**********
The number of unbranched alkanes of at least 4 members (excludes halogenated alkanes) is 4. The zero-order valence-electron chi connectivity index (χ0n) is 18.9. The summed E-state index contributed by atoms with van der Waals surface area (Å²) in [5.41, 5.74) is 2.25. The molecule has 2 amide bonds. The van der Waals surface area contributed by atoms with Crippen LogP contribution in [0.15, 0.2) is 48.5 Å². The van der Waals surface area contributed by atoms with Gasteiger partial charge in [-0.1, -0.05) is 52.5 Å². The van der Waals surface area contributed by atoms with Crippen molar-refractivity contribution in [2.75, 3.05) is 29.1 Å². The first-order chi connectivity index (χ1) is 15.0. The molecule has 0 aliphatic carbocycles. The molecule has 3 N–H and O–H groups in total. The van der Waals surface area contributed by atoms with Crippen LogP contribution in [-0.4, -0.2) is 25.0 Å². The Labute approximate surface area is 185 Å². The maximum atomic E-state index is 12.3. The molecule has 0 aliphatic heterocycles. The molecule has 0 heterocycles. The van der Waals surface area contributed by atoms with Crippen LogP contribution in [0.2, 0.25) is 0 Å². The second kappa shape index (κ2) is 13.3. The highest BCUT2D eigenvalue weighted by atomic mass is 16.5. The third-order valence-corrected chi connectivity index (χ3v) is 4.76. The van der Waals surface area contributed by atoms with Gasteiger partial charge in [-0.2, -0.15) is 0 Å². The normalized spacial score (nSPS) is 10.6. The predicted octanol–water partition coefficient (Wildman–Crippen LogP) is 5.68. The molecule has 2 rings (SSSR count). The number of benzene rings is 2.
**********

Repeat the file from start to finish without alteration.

The number of unbranched alkanes of at least 4 members (excludes halogenated alkanes) is 4. The zero-order valence-electron chi connectivity index (χ0n) is 18.9. The summed E-state index contributed by atoms with van der Waals surface area (Å²) in [5.41, 5.74) is 2.25. The molecule has 2 amide bonds. The van der Waals surface area contributed by atoms with Crippen LogP contribution in [0.15, 0.2) is 48.5 Å². The van der Waals surface area contributed by atoms with Gasteiger partial charge in [-0.1, -0.05) is 52.5 Å². The van der Waals surface area contributed by atoms with Crippen molar-refractivity contribution in [2.75, 3.05) is 29.1 Å². The first-order chi connectivity index (χ1) is 15.0. The molecule has 0 aliphatic carbocycles. The molecule has 3 N–H and O–H groups in total. The van der Waals surface area contributed by atoms with Crippen LogP contribution in [-0.4, -0.2) is 25.0 Å². The Labute approximate surface area is 185 Å². The maximum atomic E-state index is 12.3. The molecule has 0 aliphatic heterocycles. The molecule has 0 heterocycles. The van der Waals surface area contributed by atoms with Crippen LogP contribution in [0.2, 0.25) is 0 Å². The second kappa shape index (κ2) is 13.3. The highest BCUT2D eigenvalue weighted by atomic mass is 16.5. The third-order valence-corrected chi connectivity index (χ3v) is 4.76. The van der Waals surface area contributed by atoms with Gasteiger partial charge in [-0.2, -0.15) is 0 Å². The normalized spacial score (nSPS) is 10.6. The predicted octanol–water partition coefficient (Wildman–Crippen LogP) is 5.68. The molecule has 2 rings (SSSR count). The number of benzene rings is 2.